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Hajj

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The Oxford Dictionary of Islam What is This? Covers the religious, political, and social spheres of global Islam in the modern world

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    Hajj

    The annual pilgrimage to Mecca during the month of Dhu al-Hijjah. Approximately two million Muslims worldwide participate annually. Performance of the hajj is one of the five pillars of Islam, and all adult Muslims are required to perform it at least once in their lives if they are physically and financially able. Pilgrims dress modestly and simply, proclaiming the equality and humility of all believers before God, regardless of worldly differences in race, nationality, class, age, gender, or culture.

    The hajj consists of the reenactment of a series of events in the lives of Abraham ( Ibrahim ), Hagar , and Ishmael ( Ismail ). It begins with the tawaf, seven circumambulations of the Kaaba, which imitates the angels circumambulating God's throne in heaven. Many pilgrims approach the corner of the Kaaba that holds the Black Stone, saluting, touching, or kissing it as a gesture of their renewed covenant with God and for purification from sin.

    The tawaf is followed by the say, or running back and forth seven times between two small hills near the Kaaba in imitation of Hagar's search for water for Ishmael after being abandoned there by Abraham. The nearby well of Zamzam is believed to have miraculously appeared to save them from death. Pilgrims drink the well's water and wash and relax there.

    The climax is the procession to the plains of Arafat on the ninth of Dhu al-Hijjah. The pilgrims gather in tents, praying and conversing from just after noon until shortly after sunset. Many believe that God's spirit descends closest to earth at this place and time, making prayers more likely to attract His attention.

    Although some pilgrims scale the sides of the Mount of Mercy, where Muhammad delivered his farewell message, most remain in the tent area to exchange international news and ideas about Islam. Promptly after sunset, the pilgrims travel through the mountain pass of Muzdalifa, where they spend the night under the open sky. The complete lack of accommodations at Muzdalifa makes this one of the most ascetic and inspiring phases of the hajj for many pilgrims. At sunrise on the tenth day, the pilgrims proceed to the valley of Mina, where they reenact Abraham's rejection of Satan's temptation to disobey God's command to sacrifice his son, Ishmael, by throwing seven pebbles at a tall stone pillar (jamarah). Afterward, each pilgrim offers an animal sacrifice (qurban), commemorating the sheep that God accepted in place of Ishmael. Muslims throughout the world participate vicariously in this ritual by performing their own sacrifices at home on this day, the feast of Id al-Adha.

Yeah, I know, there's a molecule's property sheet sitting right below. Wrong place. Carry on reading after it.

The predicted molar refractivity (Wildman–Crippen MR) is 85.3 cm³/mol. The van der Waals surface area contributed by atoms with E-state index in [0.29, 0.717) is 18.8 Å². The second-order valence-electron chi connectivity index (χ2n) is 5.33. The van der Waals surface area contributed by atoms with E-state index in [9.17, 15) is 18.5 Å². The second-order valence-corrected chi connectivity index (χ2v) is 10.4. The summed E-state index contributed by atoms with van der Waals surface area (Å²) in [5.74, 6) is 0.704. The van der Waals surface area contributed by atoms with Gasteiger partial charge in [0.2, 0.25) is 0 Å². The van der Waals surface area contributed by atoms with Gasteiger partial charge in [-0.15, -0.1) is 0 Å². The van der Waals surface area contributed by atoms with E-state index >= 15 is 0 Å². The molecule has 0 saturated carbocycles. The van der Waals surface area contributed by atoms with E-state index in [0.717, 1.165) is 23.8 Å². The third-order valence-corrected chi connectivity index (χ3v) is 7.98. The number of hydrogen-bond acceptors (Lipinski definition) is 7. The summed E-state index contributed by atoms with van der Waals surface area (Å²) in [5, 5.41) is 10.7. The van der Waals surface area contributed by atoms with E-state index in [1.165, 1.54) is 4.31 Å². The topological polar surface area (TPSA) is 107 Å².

During the following two or three days, the pilgrims shuttle back and forth between Mina and Mecca, performing at least six more stonings in Mina and at least one more tawaf and say in Mecca. National or local dress is gradually resumed, symbolizing the gradual return to the profane world.

    Properly performed, the hajj absolves the pilgrim from all previous sins. However, the hajj is valid only if God accepts it—a judgment that cannot be known with certainty. A valid pilgrimage requires the sincere intention (niyah) of coming closer to God. If the intent is spiritually sound, most breaches of ritual formality can be corrected via additional animal sacrifices in Mecca or special acts of charity and fasting after returning home.

    The hajj often serves as a rite of passage, coinciding with life events such as adulthood, marriage, career change, retirement, illness, or death. It may serve as an initiation for new converts to Islam or as spiritual rejuvenation after a personal crisis or loss.

    The hajj links pilgrims with Muslims around the world symbolically, ritually, and politically. As a celebration of the annual reunion and renewal of the worldwide community of Muslims (ummah), it is the most powerful reminder of Islam's ideal of unity across space, culture, and time.

    The government of Saudi Arabia currently oversees the hajj. Many Muslims have encouraged the Organization of the Islamic Conference (OIC) to establish an international agency to centralize and regulate hajj management so as to avoid favoritism, resentment, and heightened conflict among parties, regions, classes, and ethnic groups.

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